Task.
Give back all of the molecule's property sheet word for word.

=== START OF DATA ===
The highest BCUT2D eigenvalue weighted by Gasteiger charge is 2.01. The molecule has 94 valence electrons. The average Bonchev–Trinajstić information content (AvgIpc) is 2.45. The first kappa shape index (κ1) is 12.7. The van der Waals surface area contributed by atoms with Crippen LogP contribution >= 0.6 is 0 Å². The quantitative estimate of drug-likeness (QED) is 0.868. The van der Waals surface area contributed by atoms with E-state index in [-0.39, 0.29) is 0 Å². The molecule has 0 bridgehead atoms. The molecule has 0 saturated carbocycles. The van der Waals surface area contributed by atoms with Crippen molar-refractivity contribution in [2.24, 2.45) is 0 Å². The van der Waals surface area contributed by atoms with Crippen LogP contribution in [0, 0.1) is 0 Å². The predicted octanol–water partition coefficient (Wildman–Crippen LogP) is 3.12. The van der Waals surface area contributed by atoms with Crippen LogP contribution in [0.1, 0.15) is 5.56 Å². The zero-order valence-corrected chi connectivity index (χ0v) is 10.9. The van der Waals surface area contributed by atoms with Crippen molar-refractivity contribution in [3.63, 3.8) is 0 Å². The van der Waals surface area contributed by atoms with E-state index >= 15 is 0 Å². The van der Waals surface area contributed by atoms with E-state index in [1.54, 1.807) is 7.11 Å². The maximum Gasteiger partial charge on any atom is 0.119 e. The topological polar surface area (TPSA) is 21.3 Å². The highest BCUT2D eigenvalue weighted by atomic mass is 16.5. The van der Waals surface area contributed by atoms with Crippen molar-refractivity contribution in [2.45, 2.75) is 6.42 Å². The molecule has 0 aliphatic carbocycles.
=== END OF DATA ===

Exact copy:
The highest BCUT2D eigenvalue weighted by Gasteiger charge is 2.01. The molecule has 94 valence electrons. The average Bonchev–Trinajstić information content (AvgIpc) is 2.45. The first kappa shape index (κ1) is 12.7. The van der Waals surface area contributed by atoms with Crippen LogP contribution >= 0.6 is 0 Å². The quantitative estimate of drug-likeness (QED) is 0.868. The van der Waals surface area contributed by atoms with E-state index in [-0.39, 0.29) is 0 Å². The molecule has 0 bridgehead atoms. The molecule has 0 saturated carbocycles. The van der Waals surface area contributed by atoms with Crippen molar-refractivity contribution in [2.24, 2.45) is 0 Å². The van der Waals surface area contributed by atoms with Crippen LogP contribution in [0, 0.1) is 0 Å². The predicted octanol–water partition coefficient (Wildman–Crippen LogP) is 3.12. The van der Waals surface area contributed by atoms with Crippen LogP contribution in [0.1, 0.15) is 5.56 Å². The zero-order valence-corrected chi connectivity index (χ0v) is 10.9. The van der Waals surface area contributed by atoms with Crippen molar-refractivity contribution in [3.63, 3.8) is 0 Å². The van der Waals surface area contributed by atoms with E-state index >= 15 is 0 Å². The van der Waals surface area contributed by atoms with E-state index in [1.54, 1.807) is 7.11 Å². The maximum Gasteiger partial charge on any atom is 0.119 e. The topological polar surface area (TPSA) is 21.3 Å². The highest BCUT2D eigenvalue weighted by atomic mass is 16.5. The van der Waals surface area contributed by atoms with Crippen molar-refractivity contribution in [2.45, 2.75) is 6.42 Å². The molecule has 0 aliphatic carbocycles.